Feed the Future
This project is part of the U.S. Government's global hunger and food security initiative.

Moving Communications and KM from a Supporting Function to a Strategic Function: Reflections from Peter Ballantyne & Michael Victor

Knowledge management (KM) is a tool and communications is a function of that tool...or is it communications is a tool and KM is a function of that tool? Or better yet, KM and communications are both a process, and when used side by side, transform information into useful knowledge. While the precise definitions may be debatable, we can safely say that KM and communications are necessary and complimentary components for reaching a strategic goal.

At the 2014 Feed the Future Global Learning and Evidence Exchange (GLEE) on Scaling Agricultural Technologies, held in Bangkok, Thailand, the Agrilinks team caught up with two leaders in the KM and communications fields and asked them to discuss the how they see their own roles fitting into the project lifecycle. Michael Victor is the Knowledge Management and Communications Coordinator at the CGIAR Research Program on Water, Land and Ecosystems and Peter Ballantyne is the Head of Knowledge Management at the Internatioanl Livestock Research Institute. They both attended the GLEE and had interesting viewpoints to share. Victor, for example, articulates what he sees as an important distinction between the strategic use of communications and KM and the operational use of communications and KM.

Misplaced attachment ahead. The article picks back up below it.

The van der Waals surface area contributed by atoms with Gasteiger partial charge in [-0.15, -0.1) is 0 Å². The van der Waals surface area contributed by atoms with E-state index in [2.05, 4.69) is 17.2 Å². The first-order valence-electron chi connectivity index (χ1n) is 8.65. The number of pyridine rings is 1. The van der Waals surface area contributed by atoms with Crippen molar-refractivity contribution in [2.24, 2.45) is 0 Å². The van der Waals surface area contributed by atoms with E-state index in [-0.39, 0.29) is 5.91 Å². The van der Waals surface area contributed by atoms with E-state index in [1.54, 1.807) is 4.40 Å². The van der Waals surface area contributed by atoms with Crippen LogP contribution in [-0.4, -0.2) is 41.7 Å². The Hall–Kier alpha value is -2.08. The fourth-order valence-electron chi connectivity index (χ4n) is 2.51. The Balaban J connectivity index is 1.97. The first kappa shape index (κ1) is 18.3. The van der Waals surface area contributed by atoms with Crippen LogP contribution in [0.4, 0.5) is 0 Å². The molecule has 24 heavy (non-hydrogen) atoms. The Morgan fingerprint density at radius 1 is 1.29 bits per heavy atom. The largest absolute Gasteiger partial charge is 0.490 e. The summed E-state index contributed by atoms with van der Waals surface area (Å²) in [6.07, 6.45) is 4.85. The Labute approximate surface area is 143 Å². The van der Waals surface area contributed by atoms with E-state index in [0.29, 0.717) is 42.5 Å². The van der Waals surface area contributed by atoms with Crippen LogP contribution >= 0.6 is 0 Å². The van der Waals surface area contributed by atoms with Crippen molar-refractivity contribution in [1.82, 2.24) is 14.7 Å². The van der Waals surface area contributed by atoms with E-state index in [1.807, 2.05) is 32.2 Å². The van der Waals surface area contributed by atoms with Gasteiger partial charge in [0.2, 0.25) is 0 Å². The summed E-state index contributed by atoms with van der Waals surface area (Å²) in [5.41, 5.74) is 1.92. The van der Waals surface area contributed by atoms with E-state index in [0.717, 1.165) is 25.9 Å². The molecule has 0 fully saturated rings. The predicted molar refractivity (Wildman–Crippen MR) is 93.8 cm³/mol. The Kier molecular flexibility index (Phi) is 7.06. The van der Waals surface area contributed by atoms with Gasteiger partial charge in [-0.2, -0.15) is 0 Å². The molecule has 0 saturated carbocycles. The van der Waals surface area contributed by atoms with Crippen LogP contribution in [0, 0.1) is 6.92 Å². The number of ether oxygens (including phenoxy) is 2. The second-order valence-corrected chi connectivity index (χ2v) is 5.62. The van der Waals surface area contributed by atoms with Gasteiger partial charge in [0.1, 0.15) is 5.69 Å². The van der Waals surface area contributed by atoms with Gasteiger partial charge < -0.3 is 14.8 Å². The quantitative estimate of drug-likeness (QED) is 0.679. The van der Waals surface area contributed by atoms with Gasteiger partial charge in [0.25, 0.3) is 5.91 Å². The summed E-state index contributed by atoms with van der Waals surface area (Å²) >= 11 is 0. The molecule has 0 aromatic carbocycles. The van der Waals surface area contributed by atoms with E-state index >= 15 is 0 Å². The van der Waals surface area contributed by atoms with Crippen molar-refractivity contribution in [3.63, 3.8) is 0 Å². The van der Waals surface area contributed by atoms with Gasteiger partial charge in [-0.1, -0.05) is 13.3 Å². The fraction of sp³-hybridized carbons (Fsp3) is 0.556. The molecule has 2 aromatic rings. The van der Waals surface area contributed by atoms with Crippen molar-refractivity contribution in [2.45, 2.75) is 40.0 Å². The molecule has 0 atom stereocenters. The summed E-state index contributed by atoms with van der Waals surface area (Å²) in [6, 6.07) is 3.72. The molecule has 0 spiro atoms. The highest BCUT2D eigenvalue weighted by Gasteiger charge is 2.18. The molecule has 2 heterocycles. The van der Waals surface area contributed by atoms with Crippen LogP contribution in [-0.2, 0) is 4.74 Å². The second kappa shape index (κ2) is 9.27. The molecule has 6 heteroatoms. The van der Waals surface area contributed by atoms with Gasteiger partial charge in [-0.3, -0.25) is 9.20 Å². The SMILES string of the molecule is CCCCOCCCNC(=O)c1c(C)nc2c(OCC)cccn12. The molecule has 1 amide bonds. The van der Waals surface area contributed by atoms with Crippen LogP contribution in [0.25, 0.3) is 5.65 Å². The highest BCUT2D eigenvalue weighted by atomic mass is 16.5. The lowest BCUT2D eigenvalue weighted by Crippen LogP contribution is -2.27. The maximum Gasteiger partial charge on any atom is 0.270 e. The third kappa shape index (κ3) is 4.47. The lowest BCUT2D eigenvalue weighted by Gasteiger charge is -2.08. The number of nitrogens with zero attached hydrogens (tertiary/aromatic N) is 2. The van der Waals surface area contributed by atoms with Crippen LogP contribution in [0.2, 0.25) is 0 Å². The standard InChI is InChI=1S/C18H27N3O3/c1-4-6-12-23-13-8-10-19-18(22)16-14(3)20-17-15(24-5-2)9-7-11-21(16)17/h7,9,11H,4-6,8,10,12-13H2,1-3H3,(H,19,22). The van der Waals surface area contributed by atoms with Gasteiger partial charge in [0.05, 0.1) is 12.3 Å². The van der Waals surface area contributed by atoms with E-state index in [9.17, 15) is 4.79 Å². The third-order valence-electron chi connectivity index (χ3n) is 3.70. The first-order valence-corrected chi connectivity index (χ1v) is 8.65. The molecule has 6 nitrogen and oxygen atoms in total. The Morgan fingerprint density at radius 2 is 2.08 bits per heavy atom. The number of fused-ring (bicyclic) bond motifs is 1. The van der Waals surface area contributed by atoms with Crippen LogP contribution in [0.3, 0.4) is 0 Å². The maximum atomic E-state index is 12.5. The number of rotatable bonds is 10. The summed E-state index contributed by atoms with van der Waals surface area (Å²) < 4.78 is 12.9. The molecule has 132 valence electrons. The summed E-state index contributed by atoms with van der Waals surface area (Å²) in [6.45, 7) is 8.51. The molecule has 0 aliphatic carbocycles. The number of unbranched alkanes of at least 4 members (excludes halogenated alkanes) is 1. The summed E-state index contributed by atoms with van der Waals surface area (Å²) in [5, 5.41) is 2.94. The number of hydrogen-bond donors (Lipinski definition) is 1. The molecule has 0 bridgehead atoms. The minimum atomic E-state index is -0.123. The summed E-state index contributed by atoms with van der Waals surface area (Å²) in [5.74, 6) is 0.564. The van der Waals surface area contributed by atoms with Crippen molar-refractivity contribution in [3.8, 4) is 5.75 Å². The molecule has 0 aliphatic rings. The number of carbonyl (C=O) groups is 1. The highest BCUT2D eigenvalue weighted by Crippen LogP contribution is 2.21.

In addition, both Victor and Ballantyne emphasized that development projects, be it a nutrition project in Timor-Leste or a livelihoods development project with an emphasis in HIV/AIDS populations in Zimbabwe, all need knowledge capturers, knowledge synthesizers, and knowledge promoters. But the question is, what role do each play and at what point in the project do they get involved? Victor and Ballantyne answer these questions and more in this month’s KM Insight’s video.